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CAPSI's Phasing-In Strategy

Perhaps because CAPSI's two main scientist-leaders are experimental scientists--Drs. Jerry Pine and Jim Bower of Caltech--the CAPSI partnership began in 1986 in a small way, building knowledge from experience. School and Caltech leaders also researched what had worked before in the school districts by Mesa, Arizona; Highline, Washington; and Schaumburg, Illinois. General principals seen in operation there were taken into account. Master teacher Jennifer Yure had signed on to the Pasadena school district to run a science "discovery room" but was not a science expert. With help from Susan Sprague and her staff at Mesa, CAPSI's pilot school program was launched in 1986 using the Mesa curriculum modules and the Mesa resource teacher model. The teachers in the first Pasadena school to go hands-on in science--the pilot school--had participated in a hands-on workshop led by a Mesa resource teacher, and the great majority enthusiastically chose to try kit-based inquiry science teaching.

During initial staff development with the new kits, a model evolved in which a scientist participated as a partner with teachers in exploring a new kit. The session was led by a teacher expert, and the scientist was a colleague in inquiry and not a leader or a source of factual knowledge. This model of scientist participation is now a hallmark of the Pasadena program, with well over 100 scientists involved for 1 to 4 days per year in "kit training." All the Center districts have also adopted this model.

The initial modest financial backing needed to launch the pilot school program, including the visit to Mesa and the purchasing kits, was supplied by Murph Goldberger, the President of Caltech at that time. By 1989, the pilot school had demonstrated its success, and the district leadership opted to expand the program and to apply for a large National Science Foundation grant to make the program district-wide. In the year before that grant was successfully funded, they backed expansion to five more schools with district funds, building on the expertise of the pilot school staff. Jennifer Yure became the district coordinator. The initial NSF grant was for approximately $500,000 which, over time, was supplemented to a total of about $1-million. School district contributions for professional development and materials support matched that amount.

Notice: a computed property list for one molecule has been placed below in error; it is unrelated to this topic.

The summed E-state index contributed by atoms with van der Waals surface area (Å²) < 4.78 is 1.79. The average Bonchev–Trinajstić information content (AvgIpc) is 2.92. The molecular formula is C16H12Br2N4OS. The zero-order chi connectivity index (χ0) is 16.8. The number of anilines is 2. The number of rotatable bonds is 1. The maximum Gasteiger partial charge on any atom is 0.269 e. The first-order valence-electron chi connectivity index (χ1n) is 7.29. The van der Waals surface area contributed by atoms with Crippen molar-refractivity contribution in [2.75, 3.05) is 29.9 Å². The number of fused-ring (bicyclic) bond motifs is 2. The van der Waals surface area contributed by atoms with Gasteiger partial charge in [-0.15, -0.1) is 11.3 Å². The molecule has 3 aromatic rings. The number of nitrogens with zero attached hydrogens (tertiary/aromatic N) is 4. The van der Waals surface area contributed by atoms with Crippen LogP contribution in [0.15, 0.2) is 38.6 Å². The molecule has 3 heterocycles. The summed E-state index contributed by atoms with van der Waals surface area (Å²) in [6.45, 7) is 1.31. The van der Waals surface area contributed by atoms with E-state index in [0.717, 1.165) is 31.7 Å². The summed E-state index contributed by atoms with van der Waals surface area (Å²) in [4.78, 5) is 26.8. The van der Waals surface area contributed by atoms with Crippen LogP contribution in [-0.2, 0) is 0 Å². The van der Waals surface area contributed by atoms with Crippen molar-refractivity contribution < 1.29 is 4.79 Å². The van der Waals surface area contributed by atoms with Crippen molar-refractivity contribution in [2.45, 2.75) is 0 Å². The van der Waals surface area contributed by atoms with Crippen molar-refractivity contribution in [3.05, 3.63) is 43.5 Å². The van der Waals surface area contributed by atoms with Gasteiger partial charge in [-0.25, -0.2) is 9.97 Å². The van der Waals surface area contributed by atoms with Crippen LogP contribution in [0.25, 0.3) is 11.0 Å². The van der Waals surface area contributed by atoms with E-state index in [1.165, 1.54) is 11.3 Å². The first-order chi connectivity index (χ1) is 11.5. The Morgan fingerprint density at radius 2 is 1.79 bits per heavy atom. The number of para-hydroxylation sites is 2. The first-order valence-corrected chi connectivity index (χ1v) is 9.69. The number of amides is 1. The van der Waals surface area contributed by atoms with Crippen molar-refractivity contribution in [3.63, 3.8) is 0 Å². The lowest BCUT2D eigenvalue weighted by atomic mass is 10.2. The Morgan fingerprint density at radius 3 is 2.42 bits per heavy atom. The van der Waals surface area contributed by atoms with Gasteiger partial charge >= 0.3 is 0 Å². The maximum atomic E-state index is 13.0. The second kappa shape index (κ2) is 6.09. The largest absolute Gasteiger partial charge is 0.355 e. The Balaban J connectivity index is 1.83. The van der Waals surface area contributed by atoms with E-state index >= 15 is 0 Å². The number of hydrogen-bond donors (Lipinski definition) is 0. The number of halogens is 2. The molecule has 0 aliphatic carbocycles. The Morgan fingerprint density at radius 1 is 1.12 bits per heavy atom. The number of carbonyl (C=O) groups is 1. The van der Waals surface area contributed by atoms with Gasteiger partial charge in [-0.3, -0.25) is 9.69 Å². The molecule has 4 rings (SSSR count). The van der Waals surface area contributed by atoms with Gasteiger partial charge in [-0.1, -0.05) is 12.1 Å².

CAPSI encountered a diversity of conditions and challenges among the schools undergoing fundamental change in their elementary science education programs. Staff began to realize that there was no single, sharply defined model for change, only a general strategy.

Now that CAPSI has gone on to work with school districts in California in addition to Pasadena, through its Center Project, further experiences have confirmed that how the CAPSI/Pasadena strategy for phasing in inquiry-based modules works best varies from district to district and even from school to school. Staff has concluded that the CAPSI strategy can serve only as a guide. And yet, certain principles are emerging from the early years of The Center Project. For example,

  • A school does not need to have completed its own implementation to start serving as a seed for reform in other schools. All that is required is for the original school to have created a certain critical mass of lead teachers so that they can go on to help the other schools.
  • It seems important for the original pilot-school coordinator to take on that role for the additional schools and, ultimately, to become district coordinator. At the same time, the more routine tasks associated with kit maintenance will then need to be performed by new personnel (such as clerks and kit packers).

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